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Responding to a presentation at this week's BroadSoft Connections conference, several industry analysts took to Twitter to share their market research data concerning the future of the desk phone. The consensus: The much-maligned desk phone will hold its own in the market, with demand and sales at worst remaining flat or down only slightly, or even possibly growing. Specifically:

From Stephanie Watson, general manager at MZA: "Our @MZA_Analysts saw a total of 28m desktop phones (digital, prop[rietary] IP, SIP) sold globally, relatively flat demand overall, proprietary IP just outselling non-prop SIP. Vendor refresh, move to open SIP (driven by UCaas) driving IP/SIP growth. Many users use s[oftware] client & deskphone."

From Alaa Saayed, Frost & Sullivan analyst: "Proprietary IP desktop phones are expected to continue to decrease, while open SIP phones have a 7-year CAGR of 11.8 percent in terms of shipment and 7.1 percent in terms of revenue. "

And finally, from Irwin Lazar, vice president and service director at Nemertes Research: "27% of the 625 participants in @nemertes 2018 UCC study were increasing desktop phone deployments, 24% were decreasing. No, the desktop phone is not dead."

One of the common threads running through these tweets seems to be that enterprises are shifting the type of phones they're buying, and seem to be in a transition from proprietary IP phones to non-proprietary SIP phones. That suggests that the market isn't being driven by blind dedication to outdated ideas -- we buy desk phones because we've always bought desk phones -- but instead that there's method to a process that looks like madness to anyone who just can't deal with having a landline anywhere in their life. Enterprises are buying phones, but they're making thoughtful purchases with an eye toward the actual value a phone can deliver.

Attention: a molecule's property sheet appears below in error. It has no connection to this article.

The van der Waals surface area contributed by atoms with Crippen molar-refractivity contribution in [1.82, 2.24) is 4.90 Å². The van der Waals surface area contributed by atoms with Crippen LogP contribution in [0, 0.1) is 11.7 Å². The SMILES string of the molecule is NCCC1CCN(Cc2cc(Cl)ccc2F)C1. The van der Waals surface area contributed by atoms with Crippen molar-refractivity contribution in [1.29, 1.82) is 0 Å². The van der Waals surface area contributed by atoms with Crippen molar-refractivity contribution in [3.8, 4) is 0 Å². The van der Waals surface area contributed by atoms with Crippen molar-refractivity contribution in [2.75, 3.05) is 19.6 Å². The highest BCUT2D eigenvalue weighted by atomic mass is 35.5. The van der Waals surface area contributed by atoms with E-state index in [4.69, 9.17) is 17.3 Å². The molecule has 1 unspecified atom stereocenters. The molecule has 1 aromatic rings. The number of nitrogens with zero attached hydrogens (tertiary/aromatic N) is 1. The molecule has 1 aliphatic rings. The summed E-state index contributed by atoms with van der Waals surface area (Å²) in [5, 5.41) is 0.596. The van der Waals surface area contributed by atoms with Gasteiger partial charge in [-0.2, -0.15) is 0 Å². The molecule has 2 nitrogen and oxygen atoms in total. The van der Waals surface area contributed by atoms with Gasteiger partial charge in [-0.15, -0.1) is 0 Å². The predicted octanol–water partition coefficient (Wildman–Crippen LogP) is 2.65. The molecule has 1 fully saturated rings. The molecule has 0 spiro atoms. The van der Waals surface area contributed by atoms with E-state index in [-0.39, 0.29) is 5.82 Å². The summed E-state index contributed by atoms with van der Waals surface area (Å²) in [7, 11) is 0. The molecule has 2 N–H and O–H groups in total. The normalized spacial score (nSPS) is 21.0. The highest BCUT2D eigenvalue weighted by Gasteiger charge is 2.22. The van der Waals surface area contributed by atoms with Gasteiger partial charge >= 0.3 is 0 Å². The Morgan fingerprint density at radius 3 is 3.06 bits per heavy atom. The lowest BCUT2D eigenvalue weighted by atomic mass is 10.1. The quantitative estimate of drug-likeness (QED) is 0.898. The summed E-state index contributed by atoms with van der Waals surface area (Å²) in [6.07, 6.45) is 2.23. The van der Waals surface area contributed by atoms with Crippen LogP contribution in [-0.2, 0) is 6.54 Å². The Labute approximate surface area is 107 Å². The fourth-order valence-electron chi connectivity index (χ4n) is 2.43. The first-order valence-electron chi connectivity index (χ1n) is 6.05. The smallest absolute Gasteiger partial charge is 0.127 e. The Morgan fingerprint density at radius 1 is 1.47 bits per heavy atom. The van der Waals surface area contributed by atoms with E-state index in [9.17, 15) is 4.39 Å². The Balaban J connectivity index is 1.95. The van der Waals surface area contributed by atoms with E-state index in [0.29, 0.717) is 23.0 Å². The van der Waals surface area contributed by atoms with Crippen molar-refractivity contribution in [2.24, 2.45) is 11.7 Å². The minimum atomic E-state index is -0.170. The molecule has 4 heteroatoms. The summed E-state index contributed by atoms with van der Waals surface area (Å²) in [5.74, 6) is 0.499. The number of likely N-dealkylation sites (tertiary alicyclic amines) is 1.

Watson's point about users wanting both softphones and desk phones suggests a hybrid environment for many: Soft clients can be great for internal meetings and quickly touching base with a colleague -- someone who, in an earlier era, you'd have picked up your desk phone and called, quietly relishing the need to dial only four digits. Meanwhile, a desk phone, especially with a wireless headset, can be a better way to go for extended sales calls, for example.

As for the size of the market, in the old PBX days, the rule of thumb was that the market would track the larger economy. When companies were hiring people, they needed more phones. When they were letting people go, they needed fewer. If you apply that guideline now, you could believe that we're seeing a dwindling of the desk phone market. Nemertes' figure that a quarter of companies are decreasing their phone deployments in a strong economy suggests to me that perhaps those companies just don't want to support as many phones as they used to. The fact that some companies are increasing their phone deployments suggests only that there's not a wholesale abandonment of phones.

Ultimately, how we talk about the phone market depends on whether we're looking at it from the perspective of the vendors or the customers. From the vendor's perspective, yeah, the phone market's still a decent place to make some high-margin revenue. That fact has basically nothing at all to do with whether your enterprise needs desk phones. That's a decision only your IT team -- in close consultation with your end users -- can make.

And the place to get help with this and many other decisions, both tactical and strategic, is Enterprise Connect Orlando 2019. Among our 60+ breakout sessions, we'll be examining endpoint strategies, capex vs. opex, and reallocating budgets from legacy to new investments, just to name a few. I hope you can join us the week of March 18, 2019, at the Gaylord Palms hotel, for some in-depth discussions on the decision-making challenges you're finding most critical.